Ben Nevis North Face

Print Title : Ben Nevis North Face
Catalogue No, : SH136-PL
Image Size : 840 x 280 mm
Print Size : 1000 x 432 mm
Media : Fotospeed Metallic Gloss 275 gsm
Ink : Epson Ultrachrome Lightfast

£40.00

About The Image

Ben Nevis North Face
The entire north face of Ben Nevis seen from across the Allt a’Mhuillin glen on Carn Dearg Meadhonach.

I lived in Fort William in the Scottish Highlands, at the very foot of Ben Nevis, for six years. During this time I came to know the mountain’s many moods and frequently climbed it by a variety of routes. Like so many other climbers before me, it was the north face of Ben Nevis which held the greatest fascination. Extending for over two kilometres, it contains some of the country’s finest rock architecture and supports many of its most challenging mountaineering routes.

I had taken numerous separate photographs of individual sections of the face in 35mm and 645 format, but none ever conveyed the sheer power and enormity of the mountain. But when I started to work with the Fuji GX617 I soon realised its potential with a view to capturing the entire north face of Ben Nevis in one complete shot. Here at last was a format which would do the mountain justice and produce a print large and detailed enough for climbers and walkers to be able to identify most of the most popular routes upon it.

I carefully planned the shoot using as much technology as was available to me. Trignometrical data helped me to identify the very specific and perfect viewpoint without physically having to wander up and down the slopes of neighbouring peaks. Sun altitude and azimuth tables provided information on sunlight and shadow on the face.

The one parameter beyond my control was the weather. Excellent visibility was essential – so I enlisted the help of local meteorologists to provide me with an up-to-date and reliable forecast of the conditions on the summit of the mountain. This was no easy task for them either, as the mountain has a reputation for attracting bad weather and is clear less than 30 days per year. The meteorologists finally gave me the ‘all clear’ on the evening of 20th June 2001. The following dawn – the longest day of the year and perfect for my shot – was expected to be calm and see the mountain clear of all mist and cloud.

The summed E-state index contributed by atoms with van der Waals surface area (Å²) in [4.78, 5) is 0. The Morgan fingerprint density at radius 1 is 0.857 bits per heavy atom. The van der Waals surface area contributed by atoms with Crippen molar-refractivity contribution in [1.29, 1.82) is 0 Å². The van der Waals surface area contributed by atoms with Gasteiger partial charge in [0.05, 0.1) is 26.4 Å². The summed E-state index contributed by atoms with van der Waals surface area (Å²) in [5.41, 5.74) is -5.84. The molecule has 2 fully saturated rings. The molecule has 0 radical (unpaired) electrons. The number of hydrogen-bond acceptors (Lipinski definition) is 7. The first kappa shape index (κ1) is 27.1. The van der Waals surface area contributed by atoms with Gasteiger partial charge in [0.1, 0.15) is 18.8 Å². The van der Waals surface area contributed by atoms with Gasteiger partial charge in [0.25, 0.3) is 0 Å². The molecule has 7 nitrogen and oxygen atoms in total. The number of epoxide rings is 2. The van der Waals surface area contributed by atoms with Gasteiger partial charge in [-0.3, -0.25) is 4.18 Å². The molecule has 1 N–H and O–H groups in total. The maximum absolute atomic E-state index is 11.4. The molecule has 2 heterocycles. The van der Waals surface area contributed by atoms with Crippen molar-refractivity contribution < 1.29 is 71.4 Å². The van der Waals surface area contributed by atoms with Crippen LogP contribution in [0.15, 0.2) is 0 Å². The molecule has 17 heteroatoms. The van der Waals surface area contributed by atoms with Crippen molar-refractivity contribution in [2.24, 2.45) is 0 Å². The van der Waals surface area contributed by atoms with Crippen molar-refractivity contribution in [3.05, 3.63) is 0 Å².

I set off, alone, at 3.15 am heavily laden with camera gear and tripod. By 6.45 am, using my large scale map, compass and GPS, I had established my position at the planned location, twenty metres below the adjacent summit of Carn Dearg Meadhonach. I set the camera up on the tripod, fitted a centre-spot neutral density and a skylight filter, and charged it with Fuji Velvia Professional ISO 50 film. I had some refreshment, then watched, and waited for the sun to rise high enough to light up the Coire Leis, at the foot of the North Face of Ben Nevis.

Over a 10-minute period commencing at 7.25am, I shot 36 images – using a range of different exposure settings – capturing 4 images to each roll of 120 film. Towards the end of the shoot, light cloud was already begining to drift into the corrie of the Allt a’Mhuillin even at this early hour, and shortly after this shot was taken the mountain disappeared from view.

Examination of the developed film would subsequently reveal that the best results were obtained on the image exposed at 1/8th of a second with an aperture setting of f32. The image measured 56mm x 168mm – a transparency with a surface area ten times the size of its 35mm equivalent.

The final image captures all the main features of the mountain. It includes, the North East Buttress, Observatory Ridge, Observatory Buttress, Tower Ridge, Coire na Ciste, Carn Dearg Buttress, The Castle and the major gullies. The summit cairn and trig point can just be seen on the print above the ascending line of Observatory Buttress.